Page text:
- UNDERGRADUATE PROGRAMS
- GRADUATE PROGRAMS
Visual perception, motion perception, perceptual learning
My research is concerned with visual information processing, that is, discovering what information is available to the visual system and what parts of that information are actually used. These psychophysical experiments are carried out on adult humans. In my experiments, observers usually are trained to perform their best by giving them feedback and practice to help them learn a task. This best performance can be compared across tasks in order to assess what information is actually used to do a specific discrimination or detection.
I am especially interested in how we perceive the speed and direction of objects in motion. My approach to studying motion perception includes trying to discover the motion system's limitations and determining what those limitations can tell us about how the system works. I am also interested in how we determine the relative position of objects in dept and how differences in relative depth can influence what shapes observers see. These different kinds of information (among many others) are integrated by the visual system to form a unified perception of the world, since we do not perceive motion information as distinct from position information for the same object. Interactions between the different processes can tell us how the different types of information are combined.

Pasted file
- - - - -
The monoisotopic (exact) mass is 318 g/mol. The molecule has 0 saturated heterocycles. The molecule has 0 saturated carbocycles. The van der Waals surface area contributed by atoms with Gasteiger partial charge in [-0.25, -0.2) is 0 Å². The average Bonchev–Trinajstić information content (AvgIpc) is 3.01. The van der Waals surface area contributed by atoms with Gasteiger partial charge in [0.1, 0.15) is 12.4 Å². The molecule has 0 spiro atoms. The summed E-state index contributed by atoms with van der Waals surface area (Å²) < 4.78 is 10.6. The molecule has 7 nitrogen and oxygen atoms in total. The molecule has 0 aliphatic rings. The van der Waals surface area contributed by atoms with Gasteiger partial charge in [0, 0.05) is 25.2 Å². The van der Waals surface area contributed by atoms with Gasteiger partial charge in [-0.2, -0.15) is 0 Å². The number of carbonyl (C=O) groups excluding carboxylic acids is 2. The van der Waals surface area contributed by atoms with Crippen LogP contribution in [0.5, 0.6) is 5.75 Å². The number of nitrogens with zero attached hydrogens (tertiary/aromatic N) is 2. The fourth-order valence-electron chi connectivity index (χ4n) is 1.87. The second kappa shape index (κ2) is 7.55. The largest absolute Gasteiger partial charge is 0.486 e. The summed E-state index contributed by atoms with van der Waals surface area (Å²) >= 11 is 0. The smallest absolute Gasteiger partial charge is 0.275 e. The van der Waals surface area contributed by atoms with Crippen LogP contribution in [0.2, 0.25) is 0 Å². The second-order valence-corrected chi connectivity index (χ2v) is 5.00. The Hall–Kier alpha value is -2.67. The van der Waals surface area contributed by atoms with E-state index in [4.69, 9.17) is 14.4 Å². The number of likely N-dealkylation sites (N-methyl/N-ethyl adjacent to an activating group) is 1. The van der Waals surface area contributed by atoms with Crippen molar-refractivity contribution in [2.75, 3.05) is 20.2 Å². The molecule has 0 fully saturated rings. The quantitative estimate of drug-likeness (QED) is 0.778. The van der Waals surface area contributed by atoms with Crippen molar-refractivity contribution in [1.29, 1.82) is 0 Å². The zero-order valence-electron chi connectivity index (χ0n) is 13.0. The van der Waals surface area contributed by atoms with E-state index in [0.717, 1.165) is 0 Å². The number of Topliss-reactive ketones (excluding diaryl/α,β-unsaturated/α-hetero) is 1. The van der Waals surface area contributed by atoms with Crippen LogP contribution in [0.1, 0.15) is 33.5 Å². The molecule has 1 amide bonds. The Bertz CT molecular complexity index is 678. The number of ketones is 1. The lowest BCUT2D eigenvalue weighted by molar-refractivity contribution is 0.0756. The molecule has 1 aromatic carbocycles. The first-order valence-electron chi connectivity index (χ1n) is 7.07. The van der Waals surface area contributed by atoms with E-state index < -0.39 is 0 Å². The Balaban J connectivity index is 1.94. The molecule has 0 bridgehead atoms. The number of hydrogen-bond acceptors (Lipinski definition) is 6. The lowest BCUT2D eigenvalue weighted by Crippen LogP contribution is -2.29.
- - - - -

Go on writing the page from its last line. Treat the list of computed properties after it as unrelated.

The goal of my research is to discover the mechanisms the brain uses to solve perceptual problems. The visual system is a convenient system to work with because the input can be defined very precisely. There is also a large community, especially at Brown, working on the visual system including scientists in psychophysics, physiology, and computational modelling.